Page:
August 2019 Hay Pellets
|By Hay and Forage Grower|
August 27, 2019
• Cattle and calves on feed for the slaughter market (feedlots with capacity of 1,000 or more head) totaled 11.1 million head on August 1, according to USDA’s Cattle on Feed report. This number was slightly above one year ago and is the highest August 1 inventory since the series began in 1996. Placements in feedlots during July totaled 1.71 million head, 2 percent below 2018. Marketings of fed cattle during July totaled 2 million head, 7 percent above 2018.
• Milk production in the U.S. during July totaled 18.3 billion pounds, essentially the same as one year ago, according to USDA’s Milk Production report. The nation’s dairy herd is down 60,000 cows from July 2018.
• Seventy-five percent of farms reported having access to the internet based on USDA’s annual Farm Computer Usage and Ownership report. Seventy-three percent of farms now have access to a desktop or laptop computer. Over half of the farms in the U.S. used a smartphone or tablet to conduct farm business, compared to 44 percent in 2017.
• Cornell University specialists report that wet corn silage can be an environmental challenge and offer tips to minimize the damage.
• Cash rent values for all cropland in the U.S. were up only $2 per acre from last year, according to USDA. The average cash rent paid in 2019 was $140 per acre. For irrigated acres, the average cash rent value stands at $220 per acre, up $5 from 2018.
August 20, 2019
• During the first half of 2019, total alfalfa hay exports to all trade partners were down only slightly at 0.4 percent lower, according to USDA’s Foreign Agricultural Service. Total alfalfa hay exports for the first half of 2019 were 1,247,266 metric tons (MT).
• Here’s a quick look at the numbers from the United States’ five leading alfalfa hay trade partners from January through June 2019 and how their trade volumes compare to 2018:
• Although the United Arab Emirates (UAE) is well ahead of their 2018 pace, its totals for the past May and June dropped off considerably. In June, they imported 15,182 MT of U.S. alfalfa, which compared to their March high of 42,873 MT.
• The USDA forecasted 2019 alfalfa hay production at 55.4 million tons in their August Crop Production report. That’s up 5 percent over 2018. California is expected to be down 6 percent due to a significant drop in acres while Idaho is estimated to be down 7 percent. Montana production is expected to rise by 18 percent in 2019 and South Dakota is pegged at 29 percent higher.
• The production of hay other than alfalfa is forecasted to be up 7 percent despite a small decline in acreage. Total U.S. production is projected at 75.7 million acres.
August 13, 2019
• The value of U.S. farm real estate, which includes both land and buildings on farms, averaged $3,160 per acre for 2019, according to USDA’s Land Value report released last week. The value of farm real estate was up $60 per acre (1.9 percent) from 2018. Cropland value in the U.S. averaged $4,100 per acre, a jump of $50 per acre (1.2 percent) from the previous year.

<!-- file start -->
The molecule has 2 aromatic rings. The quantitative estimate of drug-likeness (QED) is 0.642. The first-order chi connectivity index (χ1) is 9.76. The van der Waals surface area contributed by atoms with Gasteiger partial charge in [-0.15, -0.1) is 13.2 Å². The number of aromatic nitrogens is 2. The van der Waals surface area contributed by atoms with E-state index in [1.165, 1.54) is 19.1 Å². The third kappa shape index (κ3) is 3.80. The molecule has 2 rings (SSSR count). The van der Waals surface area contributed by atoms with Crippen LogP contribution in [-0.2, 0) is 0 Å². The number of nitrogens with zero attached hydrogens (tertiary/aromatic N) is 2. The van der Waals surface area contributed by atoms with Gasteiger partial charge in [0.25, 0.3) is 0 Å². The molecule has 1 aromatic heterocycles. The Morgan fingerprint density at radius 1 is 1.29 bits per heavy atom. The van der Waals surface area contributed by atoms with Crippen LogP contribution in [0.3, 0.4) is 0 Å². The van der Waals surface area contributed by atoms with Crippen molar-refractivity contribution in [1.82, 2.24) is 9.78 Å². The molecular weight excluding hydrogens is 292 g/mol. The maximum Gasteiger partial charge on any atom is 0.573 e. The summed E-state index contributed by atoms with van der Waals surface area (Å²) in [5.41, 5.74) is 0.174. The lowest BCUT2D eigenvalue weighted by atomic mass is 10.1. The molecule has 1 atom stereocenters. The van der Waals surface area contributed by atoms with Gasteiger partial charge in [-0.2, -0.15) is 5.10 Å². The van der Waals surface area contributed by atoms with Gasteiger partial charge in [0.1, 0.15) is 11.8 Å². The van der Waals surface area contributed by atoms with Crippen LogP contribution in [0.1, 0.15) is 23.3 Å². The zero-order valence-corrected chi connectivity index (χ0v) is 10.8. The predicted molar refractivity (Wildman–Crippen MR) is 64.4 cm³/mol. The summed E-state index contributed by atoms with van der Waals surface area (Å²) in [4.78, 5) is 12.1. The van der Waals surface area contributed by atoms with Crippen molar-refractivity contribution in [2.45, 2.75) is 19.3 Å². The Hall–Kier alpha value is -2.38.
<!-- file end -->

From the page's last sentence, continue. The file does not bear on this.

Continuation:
• Pasture values in the U.S. averaged $1,400 per acre, up $30 (2.2 percent) from 2018. The highest pasture value was found in the Southeast at $4,180 per acre. This was driven largely by Florida pastureland, which checked in at $5,360 per acre. Northeast states fell next in line, averaging $3,870 per acre. View a complete listing of pasture and cropland values by state here.
• Ever wonder about the nutrient value of wheat straw? Go here and stop wondering.
• A total of 56 million U.S. acres were reported as being drained by tile in the 2017 Census of Agriculture. That figure is a 14-percent jump from the 49 million acres that were reported as being tile drained in the 2012 census. Iowa leads the nation with 53 percent of its cropland being tile drained.
• The University of Kentucky will hold its Fall Grazing School on September 10 and 11 in Versailles. The full two-day program is filled with a variety of grazing topics, tours, and hands-on activities.
August 6, 2019
• The current U.S. Drought Monitor shows only 3.5 percent of the continental U.S. under some level of drought. This compares to 34 percent from one year ago. No area is currently in an extreme or exceptional drought.
• New research from Texas A&M is focused on controlling bermudagrass stem maggot.
• Stockpiling fescue and orchardgrass can be extremely profitable when hay values are high.
• The most recent Illinois Production Cost Report pegs the average price for fertilizer urea at $433 per ton, or about 47 cents per pound of actual nitrogen. Potash checks in at $393 per ton, or 33 cents per pound of actual potassium (K).
• The European Union (EU) has agreed to purchase more beef from the U.S. The step up period will be over seven years and exports to the EU must not be treated with growth hormones.